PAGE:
At Sikh Temple, Leader Attacked Gunman; Died Trying To Protect Others | WAMU 88.5 - American University Radio

NPR : News

Filed Under:

At Sikh Temple, Leader Attacked Gunman; Died Trying To Protect Others

As happened after last month's shooting rampage in Aurora, Colo., we're starting to hear stories of courage and sacrifice about victims of another mass shooting.

This time they're about those who died Sunday at a Sikh temple in Oak Creek, Wis., where authorities say a gunman killed six people and injured three others before being stopped by police. The suspect, since said by sources to be named Wade Michael Page, was shot and killed by an officer.

This morning, Amar Deep Kaleka said on Milwaukee's TMJ4-TV that he's been told his father died doing his best "to protect the temple, his family, his wife and all his friends."

Police have told him, Kaleka said, that Satwant Singh Kaleka "attacked the intruder or the shooter in the lobby [of the temple] after gunshots were fired." The elder Kaleka used a knife, authorities have told the son. Blood trails, said Amar Deep Kaleka, indicate that the gunman was "slowed ... enough so that other people could get to safety."

"It's ... exactly who he was," Amar Deep Kaleka said. "There was no way on God's green earth that he would allow" the gunman to attack those at the temple without being challenged.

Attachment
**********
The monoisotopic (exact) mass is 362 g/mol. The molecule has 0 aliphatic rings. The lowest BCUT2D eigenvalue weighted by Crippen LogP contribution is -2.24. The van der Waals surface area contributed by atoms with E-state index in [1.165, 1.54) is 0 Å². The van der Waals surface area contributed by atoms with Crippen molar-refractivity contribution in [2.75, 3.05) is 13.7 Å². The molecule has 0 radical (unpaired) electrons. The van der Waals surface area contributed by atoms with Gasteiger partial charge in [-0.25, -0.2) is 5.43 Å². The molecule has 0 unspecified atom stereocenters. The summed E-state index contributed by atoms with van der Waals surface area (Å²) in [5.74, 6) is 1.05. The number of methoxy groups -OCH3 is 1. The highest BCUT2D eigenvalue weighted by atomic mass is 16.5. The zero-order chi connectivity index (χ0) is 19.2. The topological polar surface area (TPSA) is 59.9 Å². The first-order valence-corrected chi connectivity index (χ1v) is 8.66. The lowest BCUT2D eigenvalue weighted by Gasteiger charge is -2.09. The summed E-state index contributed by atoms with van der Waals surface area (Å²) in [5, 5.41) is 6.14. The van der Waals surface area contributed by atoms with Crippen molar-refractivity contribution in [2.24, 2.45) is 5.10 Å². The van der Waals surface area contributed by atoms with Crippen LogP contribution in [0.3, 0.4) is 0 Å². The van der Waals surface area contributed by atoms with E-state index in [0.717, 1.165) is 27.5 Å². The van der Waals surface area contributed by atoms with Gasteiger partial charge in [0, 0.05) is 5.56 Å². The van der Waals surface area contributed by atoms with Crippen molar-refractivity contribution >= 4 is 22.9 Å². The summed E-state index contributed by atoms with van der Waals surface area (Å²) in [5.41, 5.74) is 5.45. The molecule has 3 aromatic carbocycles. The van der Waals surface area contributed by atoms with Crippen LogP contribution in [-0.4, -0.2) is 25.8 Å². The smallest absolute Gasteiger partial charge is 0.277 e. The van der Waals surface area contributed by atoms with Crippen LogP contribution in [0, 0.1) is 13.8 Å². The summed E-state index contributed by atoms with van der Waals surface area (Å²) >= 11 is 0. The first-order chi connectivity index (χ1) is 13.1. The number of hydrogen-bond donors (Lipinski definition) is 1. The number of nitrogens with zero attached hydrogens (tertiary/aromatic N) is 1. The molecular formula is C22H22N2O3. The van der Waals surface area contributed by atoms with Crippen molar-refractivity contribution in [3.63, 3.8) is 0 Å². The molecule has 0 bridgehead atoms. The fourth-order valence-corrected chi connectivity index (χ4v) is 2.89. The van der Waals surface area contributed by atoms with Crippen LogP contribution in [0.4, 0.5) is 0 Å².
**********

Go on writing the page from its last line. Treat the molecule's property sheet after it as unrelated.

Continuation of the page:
Satwant Singh Kaleka was the Sikh Temple of Wisconsin's president and one of its founders. He "brought everyone together. He just wanted to make a good temple, a good community," temple member Lahwinder Singh tells Milwaukee's Journal Sentinel.

Also among those killed, according to the newspaper, was Parkash Singh, one of the temple's priests. Those who knew him, writes the Journal Sentinel, say Parkash Singh embodied the last words that end Sikh prayers — "we wish peace and joy to all the people in the world."

Copyright 2012 National Public Radio. To see more, visit http://www.npr.org/.

NPR

Comedian George Carlin Is National Portrait Gallery's Newest Face

NPR's Audie Cornish talks to Kelly Carlin, the daughter of the late comedian George Carlin, about the Smithsonian National Portrait Gallery's unveiling of her father's portrait Friday.
NPR

Calif. Governor Can't Make It Rain, But Can Make Relief Money Pour

California Gov. Jerry Brown signed his sweeping $1.1 billion emergency drought relief bill Friday. It funds water infrastructure improvements like flood control and aid for farmworkers.
NPR

Nigerian President Faces Tough Reelection Campaign

Nigerians head to the polls Saturday to vote for their new president. The incumbent Goodluck Jonathan faces former military leader, Muhammadu Buhari, who says he's tough on security and corruption.
NPR

App That Aims To Make Books 'Squeaky Clean' Draws Ire From Edited Writers

Clean Reader — an app designed to find, block and replace profanity in books — has drawn considerable criticism from authors. This week, makers of the app announced they would no longer sell e-books.

Leave a Comment

Help keep the conversation civil. Please refer to our Terms of Use and Code of Conduct before posting your comments.